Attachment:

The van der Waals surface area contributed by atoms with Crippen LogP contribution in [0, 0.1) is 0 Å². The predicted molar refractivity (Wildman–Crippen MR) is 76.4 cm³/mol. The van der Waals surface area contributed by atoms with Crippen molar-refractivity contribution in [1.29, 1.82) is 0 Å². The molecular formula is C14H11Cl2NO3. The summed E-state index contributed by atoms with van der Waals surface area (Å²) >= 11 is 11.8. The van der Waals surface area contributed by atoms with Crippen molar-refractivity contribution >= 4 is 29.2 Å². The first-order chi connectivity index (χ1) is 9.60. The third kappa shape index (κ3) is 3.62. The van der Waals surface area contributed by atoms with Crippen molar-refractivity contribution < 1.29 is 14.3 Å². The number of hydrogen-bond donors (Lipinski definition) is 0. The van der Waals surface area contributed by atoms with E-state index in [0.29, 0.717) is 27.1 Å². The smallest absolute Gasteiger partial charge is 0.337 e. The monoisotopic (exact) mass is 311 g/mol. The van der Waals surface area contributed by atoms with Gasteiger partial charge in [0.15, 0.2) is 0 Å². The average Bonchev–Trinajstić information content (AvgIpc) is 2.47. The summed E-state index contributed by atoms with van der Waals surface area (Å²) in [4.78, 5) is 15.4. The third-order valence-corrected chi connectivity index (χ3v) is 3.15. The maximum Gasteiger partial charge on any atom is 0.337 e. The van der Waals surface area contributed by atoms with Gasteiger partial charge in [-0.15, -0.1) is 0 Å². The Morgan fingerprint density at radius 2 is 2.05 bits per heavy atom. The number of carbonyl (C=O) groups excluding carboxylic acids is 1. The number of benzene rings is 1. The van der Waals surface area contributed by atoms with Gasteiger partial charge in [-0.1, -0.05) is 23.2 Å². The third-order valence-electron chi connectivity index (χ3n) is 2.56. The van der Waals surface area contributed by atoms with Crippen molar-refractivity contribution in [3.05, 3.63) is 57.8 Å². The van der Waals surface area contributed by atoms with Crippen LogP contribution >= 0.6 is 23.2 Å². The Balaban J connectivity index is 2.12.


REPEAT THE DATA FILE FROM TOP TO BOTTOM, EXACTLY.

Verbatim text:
The van der Waals surface area contributed by atoms with Crippen LogP contribution in [0, 0.1) is 0 Å². The predicted molar refractivity (Wildman–Crippen MR) is 76.4 cm³/mol. The van der Waals surface area contributed by atoms with Crippen molar-refractivity contribution in [1.29, 1.82) is 0 Å². The molecular formula is C14H11Cl2NO3. The summed E-state index contributed by atoms with van der Waals surface area (Å²) >= 11 is 11.8. The van der Waals surface area contributed by atoms with Crippen molar-refractivity contribution >= 4 is 29.2 Å². The first-order chi connectivity index (χ1) is 9.60. The third kappa shape index (κ3) is 3.62. The van der Waals surface area contributed by atoms with Crippen molar-refractivity contribution < 1.29 is 14.3 Å². The number of hydrogen-bond donors (Lipinski definition) is 0. The van der Waals surface area contributed by atoms with E-state index in [0.29, 0.717) is 27.1 Å². The smallest absolute Gasteiger partial charge is 0.337 e. The monoisotopic (exact) mass is 311 g/mol. The van der Waals surface area contributed by atoms with Gasteiger partial charge in [0.15, 0.2) is 0 Å². The average Bonchev–Trinajstić information content (AvgIpc) is 2.47. The summed E-state index contributed by atoms with van der Waals surface area (Å²) in [4.78, 5) is 15.4. The third-order valence-corrected chi connectivity index (χ3v) is 3.15. The maximum Gasteiger partial charge on any atom is 0.337 e. The van der Waals surface area contributed by atoms with Gasteiger partial charge in [-0.15, -0.1) is 0 Å². The Morgan fingerprint density at radius 2 is 2.05 bits per heavy atom. The number of carbonyl (C=O) groups excluding carboxylic acids is 1. The number of benzene rings is 1. The van der Waals surface area contributed by atoms with Gasteiger partial charge in [-0.1, -0.05) is 23.2 Å². The third-order valence-electron chi connectivity index (χ3n) is 2.56. The van der Waals surface area contributed by atoms with Crippen molar-refractivity contribution in [3.05, 3.63) is 57.8 Å². The van der Waals surface area contributed by atoms with Crippen LogP contribution >= 0.6 is 23.2 Å². The Balaban J connectivity index is 2.12.